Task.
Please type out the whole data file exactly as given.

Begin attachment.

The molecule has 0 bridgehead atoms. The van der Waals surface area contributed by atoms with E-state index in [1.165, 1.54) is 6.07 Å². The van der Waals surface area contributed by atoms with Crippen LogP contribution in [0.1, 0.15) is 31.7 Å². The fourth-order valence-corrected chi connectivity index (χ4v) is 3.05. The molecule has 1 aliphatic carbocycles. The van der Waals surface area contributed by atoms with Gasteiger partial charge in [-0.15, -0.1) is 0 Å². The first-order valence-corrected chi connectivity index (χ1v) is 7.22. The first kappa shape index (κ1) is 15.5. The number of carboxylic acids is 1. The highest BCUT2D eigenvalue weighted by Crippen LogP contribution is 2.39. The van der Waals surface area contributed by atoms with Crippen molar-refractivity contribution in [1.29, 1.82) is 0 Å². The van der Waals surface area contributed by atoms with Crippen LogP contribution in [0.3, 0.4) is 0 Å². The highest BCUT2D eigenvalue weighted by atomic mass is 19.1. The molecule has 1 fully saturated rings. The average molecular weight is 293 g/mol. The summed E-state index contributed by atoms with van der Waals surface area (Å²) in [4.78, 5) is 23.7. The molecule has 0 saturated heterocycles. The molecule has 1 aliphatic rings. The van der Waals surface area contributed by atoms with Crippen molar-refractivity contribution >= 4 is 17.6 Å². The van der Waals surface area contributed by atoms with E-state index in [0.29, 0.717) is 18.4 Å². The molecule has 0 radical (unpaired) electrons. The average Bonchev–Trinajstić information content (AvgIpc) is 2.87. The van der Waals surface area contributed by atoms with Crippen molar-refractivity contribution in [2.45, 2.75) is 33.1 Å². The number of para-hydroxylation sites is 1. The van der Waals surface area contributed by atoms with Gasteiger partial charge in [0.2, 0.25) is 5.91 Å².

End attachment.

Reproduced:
The molecule has 0 bridgehead atoms. The van der Waals surface area contributed by atoms with E-state index in [1.165, 1.54) is 6.07 Å². The van der Waals surface area contributed by atoms with Crippen LogP contribution in [0.1, 0.15) is 31.7 Å². The fourth-order valence-corrected chi connectivity index (χ4v) is 3.05. The molecule has 1 aliphatic carbocycles. The van der Waals surface area contributed by atoms with Gasteiger partial charge in [-0.15, -0.1) is 0 Å². The first-order valence-corrected chi connectivity index (χ1v) is 7.22. The first kappa shape index (κ1) is 15.5. The number of carboxylic acids is 1. The highest BCUT2D eigenvalue weighted by Crippen LogP contribution is 2.39. The van der Waals surface area contributed by atoms with Crippen molar-refractivity contribution in [1.29, 1.82) is 0 Å². The van der Waals surface area contributed by atoms with Crippen LogP contribution in [0.3, 0.4) is 0 Å². The highest BCUT2D eigenvalue weighted by atomic mass is 19.1. The molecule has 1 fully saturated rings. The average molecular weight is 293 g/mol. The summed E-state index contributed by atoms with van der Waals surface area (Å²) in [4.78, 5) is 23.7. The molecule has 0 saturated heterocycles. The molecule has 1 aliphatic rings. The van der Waals surface area contributed by atoms with Crippen molar-refractivity contribution >= 4 is 17.6 Å². The van der Waals surface area contributed by atoms with E-state index in [0.29, 0.717) is 18.4 Å². The molecule has 0 radical (unpaired) electrons. The average Bonchev–Trinajstić information content (AvgIpc) is 2.87. The van der Waals surface area contributed by atoms with Crippen molar-refractivity contribution in [2.45, 2.75) is 33.1 Å². The number of para-hydroxylation sites is 1. The van der Waals surface area contributed by atoms with Gasteiger partial charge in [0.2, 0.25) is 5.91 Å².